Photosynthetic reaction centers are sensitive to high light conditions, which can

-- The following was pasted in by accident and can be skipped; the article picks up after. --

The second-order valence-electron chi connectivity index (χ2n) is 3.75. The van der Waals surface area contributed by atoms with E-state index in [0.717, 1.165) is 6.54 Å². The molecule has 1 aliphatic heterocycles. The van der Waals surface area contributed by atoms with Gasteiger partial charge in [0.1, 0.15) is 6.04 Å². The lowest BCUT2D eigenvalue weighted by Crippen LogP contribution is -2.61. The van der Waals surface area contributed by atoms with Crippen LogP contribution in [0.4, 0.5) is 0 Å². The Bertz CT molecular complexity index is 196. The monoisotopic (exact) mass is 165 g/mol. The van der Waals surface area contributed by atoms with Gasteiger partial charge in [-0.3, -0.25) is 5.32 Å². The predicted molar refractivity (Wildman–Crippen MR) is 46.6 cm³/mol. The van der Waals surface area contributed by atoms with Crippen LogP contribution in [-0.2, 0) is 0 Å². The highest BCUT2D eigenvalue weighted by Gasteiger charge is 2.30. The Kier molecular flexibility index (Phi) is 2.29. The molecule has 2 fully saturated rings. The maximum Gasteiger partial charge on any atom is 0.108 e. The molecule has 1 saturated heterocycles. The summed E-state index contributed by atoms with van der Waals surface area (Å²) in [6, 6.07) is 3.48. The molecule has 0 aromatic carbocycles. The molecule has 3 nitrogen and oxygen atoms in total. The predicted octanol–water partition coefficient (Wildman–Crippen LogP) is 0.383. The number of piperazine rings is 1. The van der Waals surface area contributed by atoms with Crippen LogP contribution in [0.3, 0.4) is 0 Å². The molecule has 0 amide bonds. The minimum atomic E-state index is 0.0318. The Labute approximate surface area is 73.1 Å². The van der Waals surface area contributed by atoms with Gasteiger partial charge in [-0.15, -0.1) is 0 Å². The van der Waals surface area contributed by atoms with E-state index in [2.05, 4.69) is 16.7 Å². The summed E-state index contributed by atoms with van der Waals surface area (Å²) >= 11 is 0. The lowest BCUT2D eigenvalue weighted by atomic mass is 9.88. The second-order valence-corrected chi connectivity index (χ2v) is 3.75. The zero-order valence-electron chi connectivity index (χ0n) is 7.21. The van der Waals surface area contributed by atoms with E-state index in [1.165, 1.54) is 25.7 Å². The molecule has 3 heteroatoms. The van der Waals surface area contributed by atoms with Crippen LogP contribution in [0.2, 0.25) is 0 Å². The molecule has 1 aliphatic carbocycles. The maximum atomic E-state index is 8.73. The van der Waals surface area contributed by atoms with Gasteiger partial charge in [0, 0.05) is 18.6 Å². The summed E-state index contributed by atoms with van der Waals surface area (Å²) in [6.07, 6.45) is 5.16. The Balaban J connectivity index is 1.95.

Photosynthetic reaction centers are sensitive to high light conditions, which can cause damage because of the formation of reactive oxygen species. the same crystal. Based on amino acid conservation analysis, activity assays of FRP mutants, FRP:OCP docking simulations, and coimmunoprecipitation experiments, we conclude that this dimer is the active form. The second form, a tetramer, may be an inactive form of FRP. In addition, we have identified a surface patch of highly conserved residues and shown that those residues are essential to FRP activity. conformation (3C6). Irradiance with high light changes the OCP from an inactive orange (OCPo) to an active red form (OCPr) that is capable of binding to the phycobilisomes to prevent excess energy from flowing to the reaction centers. The low quantum yield of the OCPo to OCPr photoconversion together with instability of the OCPr form lead to effective OCP inactivity under low light Tropisetron HCL supplier conditions; therefore, the OCP acts as a switch for photoprotection triggered by a specific light level (7). In darkness, isolated OCPr spontaneously reverts back to the OCPo form. This reversion is usually greatly affected by the presence of the fluorescence recovery protein (FRP) (8). In vitro, the FRP accelerates the conversion of free OCPr back to the orange form. In vivo, the FRP is essential to recover the full capacity of the antenna, presumably by playing a role in detaching OCPr from the phycobilisomes (8). Mutant strains of cyanobacteria lacking this protein PTGS2 are unable to recover the normal antenna capacity under low light conditions. The FRP is a 13 kDa protein that does not bind a chromophore. It is exclusively found in organisms that also contain the OCP, and the two genes are typically in close proximity in the genome. Of the currently available 130 cyanobacterial genomes, 97 genomes contain a gene for the OCP, and 71 genomes also contain a gene for the FRP (9) (Table S1). The FRP from sp. PCC 6803 was first characterized in a form containing an additional 25 aa compared with the FRP from almost all other strains Tropisetron HCL supplier (the other exception is the FRP encoded in the genome) (8). It has recently been shown that this longer form is caused by a misidentified start site, and the active form in vivo is a shorter protein that begins with Met26 (10); we have used Tropisetron HCL supplier this form for this study. Here, we present the 3D structure of the FRP; the protein crystallized in two different conformations and Tropisetron HCL supplier different quaternary says. We show that this active form of the FRP is a homodimer, with a cluster of highly conserved residues on one surface of the dimer. Based on these observations, we made several single amino acid mutations, analyzed the mutant forms for activity, and thereby, identified the active site of the FRP. Based on the structural information, docking, and coimmunopreciptation studies, we propose a model for the conversation between the FRP and the OCP. These results provide the foundation for additional studies around the molecular mechanism of the regulation of photoprotection in cyanobacteria. Results Structure of the FRP Shows That It Adopts Two Distinct Conformations. We have decided the crystal structure of sp. PCC 6803 FRP at 2.5 ? resolution using iodine phasing (Table S2). There are six FRP polypeptide chains in the asymmetric unit of the P41212 space group in two distinct conformations. Four (chains ACD) form dimers, with the twofold axis either in the asymmetric unit or generated by crystal symmetry. Remarkably, the other two chains (chains E and F) in the asymmetric unit exist in a very different conformation: -helices 1 and 2 form one long extended helix 1, making a dimer that, together with its symmetry-related chains (E and Tropisetron HCL supplier F), forms a four-helix bundle (Fig..